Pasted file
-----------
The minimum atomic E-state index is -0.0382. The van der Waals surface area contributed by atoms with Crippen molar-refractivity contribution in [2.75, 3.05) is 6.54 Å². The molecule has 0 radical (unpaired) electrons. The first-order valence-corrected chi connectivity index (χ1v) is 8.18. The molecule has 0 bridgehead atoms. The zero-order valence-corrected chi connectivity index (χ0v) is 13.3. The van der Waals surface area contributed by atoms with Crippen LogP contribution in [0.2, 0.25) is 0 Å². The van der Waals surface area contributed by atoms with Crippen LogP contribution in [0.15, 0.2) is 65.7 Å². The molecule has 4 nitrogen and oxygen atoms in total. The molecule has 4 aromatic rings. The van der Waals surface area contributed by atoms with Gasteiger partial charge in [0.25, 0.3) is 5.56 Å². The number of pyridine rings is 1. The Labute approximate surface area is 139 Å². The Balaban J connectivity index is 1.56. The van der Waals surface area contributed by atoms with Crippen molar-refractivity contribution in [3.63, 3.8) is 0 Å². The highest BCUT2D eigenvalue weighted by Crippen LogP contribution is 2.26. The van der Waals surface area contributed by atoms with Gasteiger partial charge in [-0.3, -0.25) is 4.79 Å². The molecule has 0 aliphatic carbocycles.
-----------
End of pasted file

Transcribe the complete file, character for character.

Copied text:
The minimum atomic E-state index is -0.0382. The van der Waals surface area contributed by atoms with Crippen molar-refractivity contribution in [2.75, 3.05) is 6.54 Å². The molecule has 0 radical (unpaired) electrons. The first-order valence-corrected chi connectivity index (χ1v) is 8.18. The molecule has 0 bridgehead atoms. The zero-order valence-corrected chi connectivity index (χ0v) is 13.3. The van der Waals surface area contributed by atoms with Crippen LogP contribution in [0.2, 0.25) is 0 Å². The van der Waals surface area contributed by atoms with Crippen LogP contribution in [0.15, 0.2) is 65.7 Å². The molecule has 4 nitrogen and oxygen atoms in total. The molecule has 4 aromatic rings. The van der Waals surface area contributed by atoms with Gasteiger partial charge in [0.25, 0.3) is 5.56 Å². The number of pyridine rings is 1. The Labute approximate surface area is 139 Å². The Balaban J connectivity index is 1.56. The van der Waals surface area contributed by atoms with Crippen molar-refractivity contribution in [3.63, 3.8) is 0 Å². The highest BCUT2D eigenvalue weighted by Crippen LogP contribution is 2.26. The van der Waals surface area contributed by atoms with Gasteiger partial charge in [-0.3, -0.25) is 4.79 Å². The molecule has 0 aliphatic carbocycles.